“The election was in November 1970, and the first votes to come in were from Dallas, Fort Worth, Wichita Falls—everything north of Waco. It looked bad. The reporters were calling and saying, ‘Senator, are you going to concede?’ I said, ‘Let’s wait till Harris and Bexar and the rest of the South Texas counties are in.’ It was close, but we won it. And look—now even Waco and Abilene and Irving are wet.”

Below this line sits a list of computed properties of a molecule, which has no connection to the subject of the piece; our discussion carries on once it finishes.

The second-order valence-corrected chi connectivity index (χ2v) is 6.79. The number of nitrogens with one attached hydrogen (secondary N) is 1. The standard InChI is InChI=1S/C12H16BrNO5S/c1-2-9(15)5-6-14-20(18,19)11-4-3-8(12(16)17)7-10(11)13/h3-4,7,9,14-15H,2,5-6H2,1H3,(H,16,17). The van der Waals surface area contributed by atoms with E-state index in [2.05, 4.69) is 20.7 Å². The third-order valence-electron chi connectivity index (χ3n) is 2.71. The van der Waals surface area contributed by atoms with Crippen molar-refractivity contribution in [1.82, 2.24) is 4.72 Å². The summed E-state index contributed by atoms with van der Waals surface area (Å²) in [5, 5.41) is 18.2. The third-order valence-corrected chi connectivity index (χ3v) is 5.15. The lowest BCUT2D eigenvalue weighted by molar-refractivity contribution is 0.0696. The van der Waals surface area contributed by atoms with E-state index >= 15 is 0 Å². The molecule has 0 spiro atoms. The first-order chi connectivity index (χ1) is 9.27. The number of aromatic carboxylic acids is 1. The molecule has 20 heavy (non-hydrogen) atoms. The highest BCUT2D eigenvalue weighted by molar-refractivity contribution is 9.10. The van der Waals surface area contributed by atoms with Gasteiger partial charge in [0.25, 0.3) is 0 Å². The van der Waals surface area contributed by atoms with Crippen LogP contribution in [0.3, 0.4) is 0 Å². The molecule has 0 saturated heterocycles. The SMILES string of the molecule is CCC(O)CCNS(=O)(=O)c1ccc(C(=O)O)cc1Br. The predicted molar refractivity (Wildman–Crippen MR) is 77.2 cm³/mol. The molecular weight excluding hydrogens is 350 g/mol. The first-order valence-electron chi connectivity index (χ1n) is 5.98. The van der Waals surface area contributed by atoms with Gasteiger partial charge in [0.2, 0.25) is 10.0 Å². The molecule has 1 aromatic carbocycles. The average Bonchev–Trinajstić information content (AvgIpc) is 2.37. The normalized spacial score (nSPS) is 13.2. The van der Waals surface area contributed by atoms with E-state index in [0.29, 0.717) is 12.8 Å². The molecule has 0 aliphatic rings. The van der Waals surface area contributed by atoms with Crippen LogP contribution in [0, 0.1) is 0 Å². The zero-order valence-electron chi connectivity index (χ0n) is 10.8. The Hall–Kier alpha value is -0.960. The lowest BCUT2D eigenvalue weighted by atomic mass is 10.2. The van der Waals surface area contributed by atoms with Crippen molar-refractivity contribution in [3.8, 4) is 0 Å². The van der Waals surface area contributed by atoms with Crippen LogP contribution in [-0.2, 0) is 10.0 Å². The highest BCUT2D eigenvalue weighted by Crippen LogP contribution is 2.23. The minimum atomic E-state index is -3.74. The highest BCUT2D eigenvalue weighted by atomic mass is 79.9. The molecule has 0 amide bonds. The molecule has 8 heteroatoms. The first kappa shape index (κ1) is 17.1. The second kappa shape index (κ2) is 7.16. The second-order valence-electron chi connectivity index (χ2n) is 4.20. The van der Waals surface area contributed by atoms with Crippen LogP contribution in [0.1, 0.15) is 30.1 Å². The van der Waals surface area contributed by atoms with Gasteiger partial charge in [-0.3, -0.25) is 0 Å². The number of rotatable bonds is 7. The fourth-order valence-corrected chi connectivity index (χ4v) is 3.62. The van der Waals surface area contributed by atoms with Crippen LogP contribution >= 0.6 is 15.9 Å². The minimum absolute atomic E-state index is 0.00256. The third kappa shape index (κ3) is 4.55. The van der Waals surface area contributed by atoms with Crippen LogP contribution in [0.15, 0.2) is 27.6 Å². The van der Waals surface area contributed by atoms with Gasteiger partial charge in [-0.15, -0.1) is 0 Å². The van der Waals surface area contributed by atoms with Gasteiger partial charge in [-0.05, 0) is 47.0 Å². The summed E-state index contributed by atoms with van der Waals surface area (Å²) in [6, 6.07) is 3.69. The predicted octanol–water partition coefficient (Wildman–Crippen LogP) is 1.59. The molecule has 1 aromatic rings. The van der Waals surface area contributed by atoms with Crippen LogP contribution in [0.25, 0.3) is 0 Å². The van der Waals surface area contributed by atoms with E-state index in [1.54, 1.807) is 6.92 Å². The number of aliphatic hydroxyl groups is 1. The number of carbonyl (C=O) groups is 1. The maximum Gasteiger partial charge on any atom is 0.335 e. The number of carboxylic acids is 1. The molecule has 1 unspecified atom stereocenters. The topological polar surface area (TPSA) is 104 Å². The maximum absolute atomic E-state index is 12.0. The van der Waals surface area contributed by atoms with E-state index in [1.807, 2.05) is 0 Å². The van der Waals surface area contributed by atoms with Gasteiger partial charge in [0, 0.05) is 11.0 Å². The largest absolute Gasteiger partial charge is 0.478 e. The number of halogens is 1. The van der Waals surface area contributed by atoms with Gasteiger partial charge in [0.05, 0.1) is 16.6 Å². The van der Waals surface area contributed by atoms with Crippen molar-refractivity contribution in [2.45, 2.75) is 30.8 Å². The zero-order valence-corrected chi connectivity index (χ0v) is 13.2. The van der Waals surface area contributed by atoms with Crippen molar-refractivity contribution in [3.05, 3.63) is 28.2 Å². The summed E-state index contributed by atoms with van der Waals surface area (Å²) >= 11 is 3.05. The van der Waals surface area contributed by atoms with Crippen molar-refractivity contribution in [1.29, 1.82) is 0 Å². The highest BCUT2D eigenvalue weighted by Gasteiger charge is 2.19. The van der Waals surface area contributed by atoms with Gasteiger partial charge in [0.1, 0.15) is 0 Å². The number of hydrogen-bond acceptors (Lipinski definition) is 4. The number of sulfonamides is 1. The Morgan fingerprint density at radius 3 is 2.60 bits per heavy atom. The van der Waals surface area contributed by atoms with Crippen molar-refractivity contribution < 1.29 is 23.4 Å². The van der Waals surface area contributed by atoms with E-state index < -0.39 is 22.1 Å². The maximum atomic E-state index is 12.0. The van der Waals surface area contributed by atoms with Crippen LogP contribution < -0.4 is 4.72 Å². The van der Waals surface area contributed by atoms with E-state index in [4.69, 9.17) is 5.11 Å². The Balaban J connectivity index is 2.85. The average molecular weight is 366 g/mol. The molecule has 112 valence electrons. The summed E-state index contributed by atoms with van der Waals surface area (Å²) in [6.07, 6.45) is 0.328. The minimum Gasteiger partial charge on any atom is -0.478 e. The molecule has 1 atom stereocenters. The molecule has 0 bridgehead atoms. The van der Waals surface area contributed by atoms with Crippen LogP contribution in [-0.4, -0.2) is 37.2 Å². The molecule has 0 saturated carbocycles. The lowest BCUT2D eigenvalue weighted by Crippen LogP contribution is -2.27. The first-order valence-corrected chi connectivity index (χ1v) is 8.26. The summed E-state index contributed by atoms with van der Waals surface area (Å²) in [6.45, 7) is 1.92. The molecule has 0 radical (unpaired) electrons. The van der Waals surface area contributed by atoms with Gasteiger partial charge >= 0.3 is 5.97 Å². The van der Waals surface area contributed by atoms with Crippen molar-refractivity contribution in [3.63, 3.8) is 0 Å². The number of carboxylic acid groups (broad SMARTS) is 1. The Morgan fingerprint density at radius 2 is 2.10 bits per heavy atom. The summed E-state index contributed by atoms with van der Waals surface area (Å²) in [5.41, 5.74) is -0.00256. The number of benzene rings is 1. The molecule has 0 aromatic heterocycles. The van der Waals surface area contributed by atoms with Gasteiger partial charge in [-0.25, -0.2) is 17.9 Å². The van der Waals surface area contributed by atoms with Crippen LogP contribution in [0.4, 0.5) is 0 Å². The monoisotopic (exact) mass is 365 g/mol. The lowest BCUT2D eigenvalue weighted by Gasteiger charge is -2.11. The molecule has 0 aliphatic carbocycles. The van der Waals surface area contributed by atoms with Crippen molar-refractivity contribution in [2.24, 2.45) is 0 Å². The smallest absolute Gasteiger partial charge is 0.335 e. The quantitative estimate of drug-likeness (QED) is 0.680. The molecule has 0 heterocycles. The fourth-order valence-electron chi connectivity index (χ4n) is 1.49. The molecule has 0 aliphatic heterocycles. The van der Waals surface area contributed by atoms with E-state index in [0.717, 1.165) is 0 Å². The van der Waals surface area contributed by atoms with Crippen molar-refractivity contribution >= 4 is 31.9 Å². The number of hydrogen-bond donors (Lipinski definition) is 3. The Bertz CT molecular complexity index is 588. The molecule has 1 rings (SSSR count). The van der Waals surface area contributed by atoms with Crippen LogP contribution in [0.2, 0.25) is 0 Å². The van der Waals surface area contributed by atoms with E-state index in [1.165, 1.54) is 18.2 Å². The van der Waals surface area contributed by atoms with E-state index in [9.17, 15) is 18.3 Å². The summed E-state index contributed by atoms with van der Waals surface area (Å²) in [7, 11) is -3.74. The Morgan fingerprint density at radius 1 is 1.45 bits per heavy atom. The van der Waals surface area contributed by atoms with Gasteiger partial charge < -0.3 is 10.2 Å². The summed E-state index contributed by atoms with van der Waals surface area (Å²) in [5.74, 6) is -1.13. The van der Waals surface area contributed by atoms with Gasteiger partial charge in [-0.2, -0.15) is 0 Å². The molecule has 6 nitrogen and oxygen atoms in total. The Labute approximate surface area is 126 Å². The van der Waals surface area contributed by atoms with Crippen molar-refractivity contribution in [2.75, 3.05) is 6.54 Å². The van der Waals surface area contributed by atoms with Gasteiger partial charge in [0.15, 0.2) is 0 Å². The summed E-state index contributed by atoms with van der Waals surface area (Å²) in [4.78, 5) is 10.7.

Liquor by the drink became law in April 1971, and its impact has been measurable and considerable. Highway deaths rose, from 3560 in 1970 to 4424 in 1980, but since Texas’ population grew from 11 million to 14 million in that time, the death rate barely increased. The number of alcoholics, on the other hand went from 425,076 in 1970 to 788,277 five years later, according to the Texas Commission on Alcoholism. The revenue generated by mixed drinks is staggering: in fiscal year 1981 alone, permit fees and taxes on liquor totaled $248 million, compared to a piddling $58 million in 1970. Liquor by the drink has brought in inestimable tourist and business dollars. The National Association of Homebuilders, for instance, whose reluctance to convene in Texas prompted Connally to take up the banner, has already met here eight times and is scheduled to return six times in the eighties, bringing with it some $22 million on each visit.